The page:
The University of the West of England (UWE) in Bristol has recently quadrupled its solar generating capacity through the installation of 1,731 solar panels, which will enable it to produce over 400 MWh of electricity each year and making it the largest solar panel array in the UK university sector.
The new solar array has been installed on the roof of the University Enterprise Zone (UEZ) and the Bristol Robotics Laboratory, which have both undergone extensive refurbishment as part of the required works. Prior to the solar panels being installed, approved contractor Mitie Tilley Roofing overlaid the original failing single ply waterproofing with over 12,000m2 of Bauder’s lightweight, robust PVC single ply waterproofing system Thermofol. The solar modules, which weigh just 12Kg/m2, were then fitted onto the waterproofing using a unique penetration-free, welding method by renewable energy specialists Dulas. This installation technique means that the roof is not compromised by penetrations for fixings nor is it ballasted, which would add additional weight loading to the roof.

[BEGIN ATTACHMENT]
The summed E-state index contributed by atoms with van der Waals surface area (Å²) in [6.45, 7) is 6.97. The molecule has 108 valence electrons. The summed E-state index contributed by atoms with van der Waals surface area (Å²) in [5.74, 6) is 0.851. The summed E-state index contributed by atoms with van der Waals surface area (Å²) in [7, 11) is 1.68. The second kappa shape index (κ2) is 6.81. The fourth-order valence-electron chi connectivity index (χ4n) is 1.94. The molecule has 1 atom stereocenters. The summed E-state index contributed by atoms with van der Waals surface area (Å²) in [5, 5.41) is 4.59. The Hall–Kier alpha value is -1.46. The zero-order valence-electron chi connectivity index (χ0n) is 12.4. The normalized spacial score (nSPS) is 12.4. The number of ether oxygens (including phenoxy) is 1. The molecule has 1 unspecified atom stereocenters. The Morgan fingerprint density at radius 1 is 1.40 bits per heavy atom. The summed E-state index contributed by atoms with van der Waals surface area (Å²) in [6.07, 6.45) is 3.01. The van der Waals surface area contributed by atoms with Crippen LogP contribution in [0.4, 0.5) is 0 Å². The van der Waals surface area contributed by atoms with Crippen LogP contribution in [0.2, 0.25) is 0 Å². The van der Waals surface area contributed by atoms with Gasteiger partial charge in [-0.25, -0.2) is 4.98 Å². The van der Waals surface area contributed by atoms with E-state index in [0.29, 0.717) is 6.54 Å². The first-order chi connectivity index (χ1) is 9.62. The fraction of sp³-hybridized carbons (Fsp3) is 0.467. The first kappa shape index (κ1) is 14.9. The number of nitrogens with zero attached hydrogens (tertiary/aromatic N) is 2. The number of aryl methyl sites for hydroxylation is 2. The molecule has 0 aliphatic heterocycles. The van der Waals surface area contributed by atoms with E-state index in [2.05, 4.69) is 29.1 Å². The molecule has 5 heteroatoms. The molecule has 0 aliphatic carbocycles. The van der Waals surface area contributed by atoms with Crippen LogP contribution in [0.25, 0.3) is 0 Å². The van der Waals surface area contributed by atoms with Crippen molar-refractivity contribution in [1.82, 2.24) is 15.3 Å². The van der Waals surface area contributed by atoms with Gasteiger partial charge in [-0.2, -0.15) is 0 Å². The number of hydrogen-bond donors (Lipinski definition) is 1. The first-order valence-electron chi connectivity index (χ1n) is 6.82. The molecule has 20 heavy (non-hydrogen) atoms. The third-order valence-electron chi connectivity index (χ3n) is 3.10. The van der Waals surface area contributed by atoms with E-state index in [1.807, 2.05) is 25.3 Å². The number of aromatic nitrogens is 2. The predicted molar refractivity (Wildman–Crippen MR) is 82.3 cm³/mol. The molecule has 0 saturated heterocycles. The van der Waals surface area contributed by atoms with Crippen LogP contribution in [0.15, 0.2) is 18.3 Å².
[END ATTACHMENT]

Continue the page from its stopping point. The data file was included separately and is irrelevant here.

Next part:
The new photovoltaic system will generate at least 74.32 Megawatt Hours of solar power each year which should; cover half of the energy consumed within the building, save around 200 tonnes of carbon and provide annual savings of over £50,000 a year. The university is highly committed to sustainability and energy efficiency, and this solar project is just part of a much wider plan to achieve its carbon reduction goals and enhance local renewable energy capacity.
Fabia Jeddere-Fisher, Energy Engineer at UWE, stated,
“From its conception, we chose a roofing system that would mean the flat roof would not need to be strengthened if we chose to add solar panels. Normally, panels placed on flat roofs require either weighing down or fixings that penetrate the roof membrane, which can introduce the risk of leaks. The system we have chosen means that the panels are welded into place, reducing load, and reducing the need for roof penetrations. The University will use 100% of the power generated by the PV array, which will be equal to the amount generated by nearly 200 homes with solar panels. As a large organisation we want to set an example for others to undertake similar projects.”